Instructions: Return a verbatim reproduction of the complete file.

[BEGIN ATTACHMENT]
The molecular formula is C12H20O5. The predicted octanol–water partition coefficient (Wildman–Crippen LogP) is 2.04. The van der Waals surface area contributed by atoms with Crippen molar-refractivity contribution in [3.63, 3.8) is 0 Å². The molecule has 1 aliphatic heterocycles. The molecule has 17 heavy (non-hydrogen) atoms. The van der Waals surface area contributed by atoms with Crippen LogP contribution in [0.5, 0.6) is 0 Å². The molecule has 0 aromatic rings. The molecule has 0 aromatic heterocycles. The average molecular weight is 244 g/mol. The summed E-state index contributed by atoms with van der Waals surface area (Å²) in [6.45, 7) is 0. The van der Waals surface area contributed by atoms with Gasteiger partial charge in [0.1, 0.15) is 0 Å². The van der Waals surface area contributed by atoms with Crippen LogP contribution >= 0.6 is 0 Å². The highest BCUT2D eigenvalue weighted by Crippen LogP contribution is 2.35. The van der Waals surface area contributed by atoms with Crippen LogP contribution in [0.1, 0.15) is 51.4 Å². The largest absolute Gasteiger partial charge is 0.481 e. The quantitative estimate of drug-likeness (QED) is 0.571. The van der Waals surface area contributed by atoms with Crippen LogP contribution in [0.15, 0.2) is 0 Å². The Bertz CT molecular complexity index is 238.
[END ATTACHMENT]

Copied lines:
The molecular formula is C12H20O5. The predicted octanol–water partition coefficient (Wildman–Crippen LogP) is 2.04. The van der Waals surface area contributed by atoms with Crippen molar-refractivity contribution in [3.63, 3.8) is 0 Å². The molecule has 1 aliphatic heterocycles. The molecule has 17 heavy (non-hydrogen) atoms. The van der Waals surface area contributed by atoms with Crippen LogP contribution in [0.5, 0.6) is 0 Å². The molecule has 0 aromatic rings. The molecule has 0 aromatic heterocycles. The average molecular weight is 244 g/mol. The summed E-state index contributed by atoms with van der Waals surface area (Å²) in [6.45, 7) is 0. The van der Waals surface area contributed by atoms with Gasteiger partial charge in [0.1, 0.15) is 0 Å². The van der Waals surface area contributed by atoms with Crippen LogP contribution >= 0.6 is 0 Å². The highest BCUT2D eigenvalue weighted by Crippen LogP contribution is 2.35. The van der Waals surface area contributed by atoms with Crippen LogP contribution in [0.1, 0.15) is 51.4 Å². The largest absolute Gasteiger partial charge is 0.481 e. The quantitative estimate of drug-likeness (QED) is 0.571. The van der Waals surface area contributed by atoms with Crippen LogP contribution in [0.15, 0.2) is 0 Å². The Bertz CT molecular complexity index is 238.